|Publication number||US8041045 B2|
|Application number||US 11/255,893|
|Publication date||Oct 18, 2011|
|Priority date||Oct 26, 2004|
|Also published as||CA2585937A1, CA2585937C, CN101091309A, CN101091309B, EP1805752A2, EP1805752A4, US20060086237, WO2006047387A2, WO2006047387A3|
|Publication number||11255893, 255893, US 8041045 B2, US 8041045B2, US-B2-8041045, US8041045 B2, US8041045B2|
|Inventors||Richard S. Burwen|
|Original Assignee||Richard S. Burwen|
|Export Citation||BiBTeX, EndNote, RefMan|
|Patent Citations (7), Non-Patent Citations (17), Referenced by (4), Classifications (9), Legal Events (5)|
|External Links: USPTO, USPTO Assignment, Espacenet|
This application claims the benefit of Provisional Application No. 60/622,294 filed Oct. 26, 2004 and titled UNNATURAL REVERBERATION.
The present invention relates to audio systems and more specifically to an improved method and apparatus for providing reverberation.
A listener in a room hears a combination of direct sound emanating from the sound source and a series of reflections from the room surfaces, which occur at different times. The frequency response at the listener location contains many peaks and valleys due to comb filtering, as all of the reflections and direct sound add together vectorially. Early attempts at electronic reverberation used a loudspeaker and microphone in a non-absorbent room. Later, space was saved by replacing the room with a metal plate or springs. When electronic analog delay became available, a decaying train of pulses could be produced by recirculating the output back to the input at slightly reduced gain. The development of computation and analog-to-digital and digital-to-analog converters allowed the same decaying train of analog pulses to be produced in the digital domain.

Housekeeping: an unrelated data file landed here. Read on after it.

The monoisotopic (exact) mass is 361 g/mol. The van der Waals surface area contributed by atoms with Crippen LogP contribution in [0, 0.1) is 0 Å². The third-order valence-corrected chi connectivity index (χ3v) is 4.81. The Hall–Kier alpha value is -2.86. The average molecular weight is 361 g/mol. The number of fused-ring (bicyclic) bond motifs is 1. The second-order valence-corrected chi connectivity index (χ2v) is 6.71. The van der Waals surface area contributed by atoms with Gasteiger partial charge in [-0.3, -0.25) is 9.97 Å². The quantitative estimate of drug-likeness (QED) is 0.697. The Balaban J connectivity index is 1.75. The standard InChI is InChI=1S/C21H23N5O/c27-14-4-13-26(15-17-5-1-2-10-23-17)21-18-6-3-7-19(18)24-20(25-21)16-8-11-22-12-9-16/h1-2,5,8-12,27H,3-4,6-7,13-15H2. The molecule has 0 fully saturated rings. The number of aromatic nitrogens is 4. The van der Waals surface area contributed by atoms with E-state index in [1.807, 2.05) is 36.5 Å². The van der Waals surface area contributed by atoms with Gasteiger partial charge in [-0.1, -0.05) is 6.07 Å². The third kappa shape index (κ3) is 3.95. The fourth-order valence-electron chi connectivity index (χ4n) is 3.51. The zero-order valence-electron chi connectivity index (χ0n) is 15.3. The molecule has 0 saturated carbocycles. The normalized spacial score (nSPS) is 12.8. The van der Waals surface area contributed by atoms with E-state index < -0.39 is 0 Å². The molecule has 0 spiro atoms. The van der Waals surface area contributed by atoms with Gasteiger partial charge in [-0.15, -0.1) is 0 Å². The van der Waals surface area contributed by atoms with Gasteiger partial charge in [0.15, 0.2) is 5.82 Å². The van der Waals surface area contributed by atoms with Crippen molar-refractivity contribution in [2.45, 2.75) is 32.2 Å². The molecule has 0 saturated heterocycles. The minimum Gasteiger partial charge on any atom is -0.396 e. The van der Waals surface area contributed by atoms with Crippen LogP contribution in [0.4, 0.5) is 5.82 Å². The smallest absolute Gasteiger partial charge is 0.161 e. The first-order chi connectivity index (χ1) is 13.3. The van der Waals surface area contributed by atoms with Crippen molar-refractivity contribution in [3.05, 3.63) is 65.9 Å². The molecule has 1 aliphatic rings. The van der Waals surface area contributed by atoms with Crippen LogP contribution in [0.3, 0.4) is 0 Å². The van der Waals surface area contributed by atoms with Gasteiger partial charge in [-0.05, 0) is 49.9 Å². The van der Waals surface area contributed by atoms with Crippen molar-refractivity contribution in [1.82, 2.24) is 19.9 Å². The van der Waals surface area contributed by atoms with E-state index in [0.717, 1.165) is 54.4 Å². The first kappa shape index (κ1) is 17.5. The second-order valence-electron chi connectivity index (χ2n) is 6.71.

Reverberation can be characterized by its impulse response. Mathematically convolving a music signal with this impulse response produces the reverberant signal. Therefore, development in reverberation has focused on obtaining a desirable impulse response. The latest method of producing electronic reverberation, now becoming popular, is to use sampling. Recording the impulse response of a concert hall and feeding it into a convolver makes a non-reverberant music source sound somewhat as though it was produced in that concert hall.
Because of the large dimensions of concert halls, sound absorption by the audience and surfaces, and the speed of sound at approximately 1090 feet per second, listeners in even the best concert halls hear the direct sound at least 15 milliseconds before the first significant surface reflections arrive. The extreme high frequency content of the reflected sound is greatly attenuated relative to the direct sound. At low frequencies, depending upon the seat location, the reverberant sound usually exceeds the loudness of the direct sound. Some people like singing in a ceramic tiled shower stall where the reflected sound arrives much sooner and has more high frequency content.
Electronic reverberation systems used in modern recordings have similar characteristics and provide more than 15 milliseconds of initial delay and attenuated high frequencies. The delay and lack of high frequency content in either the acoustic or artificial reverberation allows any noises or imperfections in the direct sound picked up by the microphones to be clearly heard.